Unity and Resistance: The History Behind the Gay Pride Flag

Celebrate Pride Month with a look at the most colorful symbol in LGBTQIA+ history and its changing role in how the community sees itself.

Our job as gay people was to come out, to be visible, to live in the truth . . . to get out of the lie. A flag really fit that mission, because that’s a way of proclaiming your visibility or saying, “This is who I am!”

Gilbert Baker, Creator of the Pride flag

How did the rainbow-colored Pride flag become a universal symbol of gay pride, queer love, inclusivity, and tolerance? 

Here, we dive into the history of the Pride flag, what it stands for today, and how contributors and customers can incorporate Pride visuals in a respectful and ethical way.

The History of the Pride Flag 

As a community, both local and international, gay people were in the midst of an upheaval, a battle for equal rights, a shift in status where we were now demanding power, taking it. This was our new revolution—a tribal, individualistic, and collective vision. It deserved a new symbol.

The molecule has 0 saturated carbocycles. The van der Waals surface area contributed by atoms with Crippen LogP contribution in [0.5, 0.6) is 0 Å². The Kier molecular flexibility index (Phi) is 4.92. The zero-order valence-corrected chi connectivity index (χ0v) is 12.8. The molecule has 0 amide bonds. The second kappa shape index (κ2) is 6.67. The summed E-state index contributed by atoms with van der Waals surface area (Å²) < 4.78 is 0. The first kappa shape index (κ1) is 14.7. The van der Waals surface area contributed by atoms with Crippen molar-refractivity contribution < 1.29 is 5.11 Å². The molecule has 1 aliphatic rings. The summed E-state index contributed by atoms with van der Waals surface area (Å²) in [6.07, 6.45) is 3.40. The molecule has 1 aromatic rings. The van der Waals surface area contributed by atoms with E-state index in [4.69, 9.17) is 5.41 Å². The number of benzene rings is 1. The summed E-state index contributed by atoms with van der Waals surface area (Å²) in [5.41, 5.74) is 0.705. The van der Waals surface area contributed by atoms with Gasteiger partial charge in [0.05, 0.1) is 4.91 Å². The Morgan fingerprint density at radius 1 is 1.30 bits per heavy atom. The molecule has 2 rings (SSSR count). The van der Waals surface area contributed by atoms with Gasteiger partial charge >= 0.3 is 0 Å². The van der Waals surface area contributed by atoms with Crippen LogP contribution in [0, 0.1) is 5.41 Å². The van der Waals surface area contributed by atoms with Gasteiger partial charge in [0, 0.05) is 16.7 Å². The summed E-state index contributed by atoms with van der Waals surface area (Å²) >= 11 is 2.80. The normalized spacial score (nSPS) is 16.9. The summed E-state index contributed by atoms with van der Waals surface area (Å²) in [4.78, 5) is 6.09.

Gilbert Baker, Creator of the Pride flag

In 1978, Gilbert Baker, an openly gay man, designed the first rainbow flag to represent the gay community at the request of San Francisco-based politician Harvey Milk, the first openly gay official elected to office.

Why a flag? In his memoir, Gilbert said:

I thought of the American flag with its thirteen stripes and thirteen stars, the colonies breaking away from England to form the United States. I thought of the vertical red, white, and blue tricolor from the French Revolution and how both flags owed their beginnings to a riot, a rebellion, or revolution. I thought a gay nation should have a flag too, to proclaim its own idea of power.

Gilbert Baker, Creator of the Pride flag

World Pride March
Looking to express joy, beauty, and power, Gilbert Baker created the rainbow-colored Pride flag. Image via Raphael Rivest.

Inspired by the spectrum of a rainbow, and looking to create something that would “express our joy, our beauty, our power,” Gilbert settled on an eight-stripe flag with each color chosen to represent an idea.